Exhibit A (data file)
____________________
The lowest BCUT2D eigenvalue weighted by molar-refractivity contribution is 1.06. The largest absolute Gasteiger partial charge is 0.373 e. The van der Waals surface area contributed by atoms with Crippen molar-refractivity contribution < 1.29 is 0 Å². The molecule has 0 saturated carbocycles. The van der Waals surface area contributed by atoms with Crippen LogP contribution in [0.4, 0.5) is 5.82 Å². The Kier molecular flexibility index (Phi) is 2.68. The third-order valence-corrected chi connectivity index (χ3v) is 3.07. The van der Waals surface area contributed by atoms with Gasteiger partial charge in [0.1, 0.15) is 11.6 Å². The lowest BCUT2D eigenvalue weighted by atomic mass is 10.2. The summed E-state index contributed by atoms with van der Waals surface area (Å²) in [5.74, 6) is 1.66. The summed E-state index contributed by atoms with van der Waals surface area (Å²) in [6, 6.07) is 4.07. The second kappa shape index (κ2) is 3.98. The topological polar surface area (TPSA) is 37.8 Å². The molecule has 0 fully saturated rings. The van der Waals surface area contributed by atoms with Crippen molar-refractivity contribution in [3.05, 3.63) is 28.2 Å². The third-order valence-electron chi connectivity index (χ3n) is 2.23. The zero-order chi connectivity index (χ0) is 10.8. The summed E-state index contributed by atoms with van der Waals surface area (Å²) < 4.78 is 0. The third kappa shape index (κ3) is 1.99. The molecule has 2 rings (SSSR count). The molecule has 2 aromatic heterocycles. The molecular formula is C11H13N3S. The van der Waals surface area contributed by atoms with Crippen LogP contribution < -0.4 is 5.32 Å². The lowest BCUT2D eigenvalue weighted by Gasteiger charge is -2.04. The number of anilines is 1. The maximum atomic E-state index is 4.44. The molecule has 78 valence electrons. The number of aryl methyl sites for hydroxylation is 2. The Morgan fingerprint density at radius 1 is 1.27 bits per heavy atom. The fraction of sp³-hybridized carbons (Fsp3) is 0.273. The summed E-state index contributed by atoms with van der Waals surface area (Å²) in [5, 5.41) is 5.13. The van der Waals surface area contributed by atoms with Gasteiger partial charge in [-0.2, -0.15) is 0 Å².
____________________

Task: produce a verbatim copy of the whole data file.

The lowest BCUT2D eigenvalue weighted by molar-refractivity contribution is 1.06. The largest absolute Gasteiger partial charge is 0.373 e. The van der Waals surface area contributed by atoms with Crippen molar-refractivity contribution < 1.29 is 0 Å². The molecule has 0 saturated carbocycles. The van der Waals surface area contributed by atoms with Crippen LogP contribution in [0.4, 0.5) is 5.82 Å². The Kier molecular flexibility index (Phi) is 2.68. The third-order valence-corrected chi connectivity index (χ3v) is 3.07. The van der Waals surface area contributed by atoms with Gasteiger partial charge in [0.1, 0.15) is 11.6 Å². The lowest BCUT2D eigenvalue weighted by atomic mass is 10.2. The summed E-state index contributed by atoms with van der Waals surface area (Å²) in [5.74, 6) is 1.66. The summed E-state index contributed by atoms with van der Waals surface area (Å²) in [6, 6.07) is 4.07. The second kappa shape index (κ2) is 3.98. The topological polar surface area (TPSA) is 37.8 Å². The molecule has 0 fully saturated rings. The van der Waals surface area contributed by atoms with Crippen molar-refractivity contribution in [3.05, 3.63) is 28.2 Å². The third-order valence-electron chi connectivity index (χ3n) is 2.23. The zero-order chi connectivity index (χ0) is 10.8. The summed E-state index contributed by atoms with van der Waals surface area (Å²) < 4.78 is 0. The third kappa shape index (κ3) is 1.99. The molecule has 2 rings (SSSR count). The molecule has 2 aromatic heterocycles. The molecular formula is C11H13N3S. The van der Waals surface area contributed by atoms with Crippen LogP contribution < -0.4 is 5.32 Å². The lowest BCUT2D eigenvalue weighted by Gasteiger charge is -2.04. The number of anilines is 1. The maximum atomic E-state index is 4.44. The molecule has 78 valence electrons. The number of aryl methyl sites for hydroxylation is 2. The Morgan fingerprint density at radius 1 is 1.27 bits per heavy atom. The fraction of sp³-hybridized carbons (Fsp3) is 0.273. The summed E-state index contributed by atoms with van der Waals surface area (Å²) in [5, 5.41) is 5.13. The van der Waals surface area contributed by atoms with Gasteiger partial charge in [-0.2, -0.15) is 0 Å².